It doesn’t take long for a horse to connect the dots between performing a specific task or behaving a certain way and being rewarded for it – especially if the reward is a tasty treat. Though many horse owners indiscriminately offer their horses treats, they should consider things like a pat or verbal praise as a reward for specific, desired behaviors, reports EQUUS magazine.
Rewards, edible or otherwise, are the most effective way to create positive associations in a horse. A reward is anything desirable, whether that’s a kind word, pat on the neck, or treat. Behavioral rewards are often better than edible rewards with regards to long-term learning in horses; these can be used to teach everything from ground manners to under-saddle expectations.
To properly reward the horse, the handler must have accurate timing, rewarding the horse within 10 seconds after a behavior or action is completed. This encourages the horse to make a connection between the behavior and the reward.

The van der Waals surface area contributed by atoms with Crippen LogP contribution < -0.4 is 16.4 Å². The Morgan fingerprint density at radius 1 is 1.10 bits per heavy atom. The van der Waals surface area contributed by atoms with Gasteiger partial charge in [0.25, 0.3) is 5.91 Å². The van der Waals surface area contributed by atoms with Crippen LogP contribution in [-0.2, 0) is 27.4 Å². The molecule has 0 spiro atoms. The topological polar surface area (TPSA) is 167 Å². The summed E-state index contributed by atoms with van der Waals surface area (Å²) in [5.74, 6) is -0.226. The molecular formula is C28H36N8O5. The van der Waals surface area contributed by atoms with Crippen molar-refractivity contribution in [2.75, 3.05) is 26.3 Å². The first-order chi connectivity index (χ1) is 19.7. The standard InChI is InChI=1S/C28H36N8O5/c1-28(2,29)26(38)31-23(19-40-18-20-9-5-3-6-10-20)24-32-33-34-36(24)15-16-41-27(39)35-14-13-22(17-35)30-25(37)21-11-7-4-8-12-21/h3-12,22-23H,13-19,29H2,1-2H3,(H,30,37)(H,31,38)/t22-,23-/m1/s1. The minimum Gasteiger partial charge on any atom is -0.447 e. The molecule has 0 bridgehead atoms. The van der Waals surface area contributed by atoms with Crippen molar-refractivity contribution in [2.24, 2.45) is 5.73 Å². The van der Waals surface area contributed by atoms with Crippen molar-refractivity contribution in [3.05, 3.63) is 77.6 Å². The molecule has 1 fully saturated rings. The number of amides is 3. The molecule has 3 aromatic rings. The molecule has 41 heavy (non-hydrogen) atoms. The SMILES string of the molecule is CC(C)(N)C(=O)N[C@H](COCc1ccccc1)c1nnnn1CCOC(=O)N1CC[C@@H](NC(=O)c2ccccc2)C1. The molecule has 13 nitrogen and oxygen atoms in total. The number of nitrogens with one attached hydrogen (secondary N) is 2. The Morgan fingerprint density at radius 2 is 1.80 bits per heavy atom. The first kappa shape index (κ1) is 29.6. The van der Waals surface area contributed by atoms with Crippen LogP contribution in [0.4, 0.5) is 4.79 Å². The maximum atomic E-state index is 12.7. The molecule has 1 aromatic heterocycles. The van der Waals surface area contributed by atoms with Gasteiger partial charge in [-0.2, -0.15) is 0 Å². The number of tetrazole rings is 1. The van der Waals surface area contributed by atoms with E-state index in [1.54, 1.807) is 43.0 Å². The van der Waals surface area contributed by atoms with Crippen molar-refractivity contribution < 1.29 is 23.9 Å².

There is a fine line between encouragement and over-encouragement, which will cause a horse to become dull or immune to the positive aspects of the reward. Horses that are rewarded often are less able to be influenced as treats or pats become common. The unexpected reward garners the biggest release of dopamine, the feel-good chemical from the brain.
Reward is not just pats, praise or cookies; horses also value things like rest, being with friends, and routine, among many other things. The better the reward, the more memorable the association. Horse owners and handlers can alter the reward to adjust the value of reinforcement.
Treats should be used sparingly as they rapidly become associated with behavior – good and bad – as horses by nature always want more; a gentle touch can escalate quickly to a demand with teeth.
Read more about association and reinforcement at EQUUS magazine.